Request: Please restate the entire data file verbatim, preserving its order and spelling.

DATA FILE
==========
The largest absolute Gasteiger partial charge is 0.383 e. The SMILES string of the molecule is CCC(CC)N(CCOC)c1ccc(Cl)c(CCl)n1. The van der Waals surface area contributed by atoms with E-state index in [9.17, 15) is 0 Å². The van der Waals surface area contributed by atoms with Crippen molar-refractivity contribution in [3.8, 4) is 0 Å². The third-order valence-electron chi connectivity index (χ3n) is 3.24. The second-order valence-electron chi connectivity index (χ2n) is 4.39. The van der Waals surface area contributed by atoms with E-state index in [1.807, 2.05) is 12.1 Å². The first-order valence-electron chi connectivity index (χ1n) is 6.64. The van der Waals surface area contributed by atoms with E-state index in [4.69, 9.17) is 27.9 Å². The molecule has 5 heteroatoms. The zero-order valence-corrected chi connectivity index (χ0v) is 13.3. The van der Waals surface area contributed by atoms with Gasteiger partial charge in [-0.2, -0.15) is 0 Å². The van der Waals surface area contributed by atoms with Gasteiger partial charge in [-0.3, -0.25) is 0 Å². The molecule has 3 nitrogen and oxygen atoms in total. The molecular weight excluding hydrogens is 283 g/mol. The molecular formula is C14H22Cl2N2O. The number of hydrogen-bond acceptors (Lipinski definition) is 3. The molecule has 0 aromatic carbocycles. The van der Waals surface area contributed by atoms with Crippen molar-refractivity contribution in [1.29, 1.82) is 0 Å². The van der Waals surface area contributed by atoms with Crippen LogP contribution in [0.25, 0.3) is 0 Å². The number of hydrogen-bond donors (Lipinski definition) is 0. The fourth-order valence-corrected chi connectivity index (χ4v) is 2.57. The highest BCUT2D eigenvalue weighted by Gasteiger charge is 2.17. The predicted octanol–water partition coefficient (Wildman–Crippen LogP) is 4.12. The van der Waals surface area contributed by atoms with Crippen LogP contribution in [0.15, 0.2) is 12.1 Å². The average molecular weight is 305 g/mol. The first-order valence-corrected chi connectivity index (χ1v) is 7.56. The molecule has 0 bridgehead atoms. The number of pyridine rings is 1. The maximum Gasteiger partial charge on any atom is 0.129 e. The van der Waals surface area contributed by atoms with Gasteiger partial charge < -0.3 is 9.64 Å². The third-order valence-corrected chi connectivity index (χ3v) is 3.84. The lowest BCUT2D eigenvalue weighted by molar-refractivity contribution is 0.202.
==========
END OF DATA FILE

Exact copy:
The largest absolute Gasteiger partial charge is 0.383 e. The SMILES string of the molecule is CCC(CC)N(CCOC)c1ccc(Cl)c(CCl)n1. The van der Waals surface area contributed by atoms with E-state index in [9.17, 15) is 0 Å². The van der Waals surface area contributed by atoms with Crippen molar-refractivity contribution in [3.8, 4) is 0 Å². The third-order valence-electron chi connectivity index (χ3n) is 3.24. The second-order valence-electron chi connectivity index (χ2n) is 4.39. The van der Waals surface area contributed by atoms with E-state index in [1.807, 2.05) is 12.1 Å². The first-order valence-electron chi connectivity index (χ1n) is 6.64. The van der Waals surface area contributed by atoms with E-state index in [4.69, 9.17) is 27.9 Å². The molecule has 5 heteroatoms. The zero-order valence-corrected chi connectivity index (χ0v) is 13.3. The van der Waals surface area contributed by atoms with Gasteiger partial charge in [-0.2, -0.15) is 0 Å². The van der Waals surface area contributed by atoms with Gasteiger partial charge in [-0.3, -0.25) is 0 Å². The molecule has 3 nitrogen and oxygen atoms in total. The molecular weight excluding hydrogens is 283 g/mol. The molecular formula is C14H22Cl2N2O. The number of hydrogen-bond acceptors (Lipinski definition) is 3. The molecule has 0 aromatic carbocycles. The van der Waals surface area contributed by atoms with Crippen molar-refractivity contribution in [1.29, 1.82) is 0 Å². The van der Waals surface area contributed by atoms with Crippen LogP contribution in [0.25, 0.3) is 0 Å². The number of hydrogen-bond donors (Lipinski definition) is 0. The fourth-order valence-corrected chi connectivity index (χ4v) is 2.57. The highest BCUT2D eigenvalue weighted by Gasteiger charge is 2.17. The predicted octanol–water partition coefficient (Wildman–Crippen LogP) is 4.12. The van der Waals surface area contributed by atoms with Crippen LogP contribution in [0.15, 0.2) is 12.1 Å². The average molecular weight is 305 g/mol. The first-order valence-corrected chi connectivity index (χ1v) is 7.56. The molecule has 0 bridgehead atoms. The number of pyridine rings is 1. The maximum Gasteiger partial charge on any atom is 0.129 e. The van der Waals surface area contributed by atoms with Gasteiger partial charge < -0.3 is 9.64 Å². The third-order valence-corrected chi connectivity index (χ3v) is 3.84. The lowest BCUT2D eigenvalue weighted by molar-refractivity contribution is 0.202.